H8.00004: Structural signatures of dynamical heterogeneity in supercooled liquids Heidi Perry, David Reichman The underlying mechanism of the transition from liquid to glass is a long-standing open question in condensed matter physics. One long sought after clue to understanding the glass transition is a link between the structure and dynamics of a vitrifying fluid. The dynamics of a supercooled liquid near the glass transition have proven to be collective and heterogeneous, with the length scale of the dynamic regions increasing as the glass transition temperature is approached. Using computer simulations and a normal mode analysis, we demonstrate a link between the structural properties of a super cooled liquids and the collective dynamical regions. [Preview Abstract] |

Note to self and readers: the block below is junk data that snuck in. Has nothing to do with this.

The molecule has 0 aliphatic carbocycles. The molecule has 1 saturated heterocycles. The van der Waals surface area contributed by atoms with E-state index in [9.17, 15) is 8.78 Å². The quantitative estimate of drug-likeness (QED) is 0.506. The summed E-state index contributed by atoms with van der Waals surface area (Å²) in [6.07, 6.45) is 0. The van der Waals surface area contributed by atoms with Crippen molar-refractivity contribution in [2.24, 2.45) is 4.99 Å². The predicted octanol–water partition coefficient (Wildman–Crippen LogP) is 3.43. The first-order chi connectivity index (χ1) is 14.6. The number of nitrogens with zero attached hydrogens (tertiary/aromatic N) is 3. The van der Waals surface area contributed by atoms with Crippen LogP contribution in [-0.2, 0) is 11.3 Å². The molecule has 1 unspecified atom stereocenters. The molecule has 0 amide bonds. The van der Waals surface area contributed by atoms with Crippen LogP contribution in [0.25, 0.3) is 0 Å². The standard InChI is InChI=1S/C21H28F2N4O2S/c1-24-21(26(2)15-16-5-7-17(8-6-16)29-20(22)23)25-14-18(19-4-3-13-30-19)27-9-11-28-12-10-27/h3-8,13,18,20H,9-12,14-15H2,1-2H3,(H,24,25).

Tuesday, March 11, 2008 9:12AM - 9:24AM |
H8.00005: ABSTRACT WITHDRAWN |
Tuesday, March 11, 2008 9:24AM - 9:36AM |
H8.00006: Fluctuations in the aging regime of a polymer glass Azita Parsaeian, Horacio E. Castillo We perform numerical simulations to investigate the fluctuations in the aging regime of a system of polymers which are interacting via the Lennard-Jones potential. We characterize how the fluctuations evolve by studying (i) probability distributions of local observables such as individual particle displacements $\Delta x$ and intermediate scattering functions $C_r$ associated with small regions and (ii) dynamic correlation functions such as the four-point density correlation $g_4({\bf r}, t, t_w)$. We find that, similar to small molecule glasses, the probability distributions of local observables approximately collapse when the global two-time correlation $C_{\mbox{global}}(t,t_w)$ is held fixed. We test for universality by comparing the probability distributions in the small molecule glass with those in the polymer glass. [Preview Abstract] |
Tuesday, March 11, 2008 9:36AM - 9:48AM |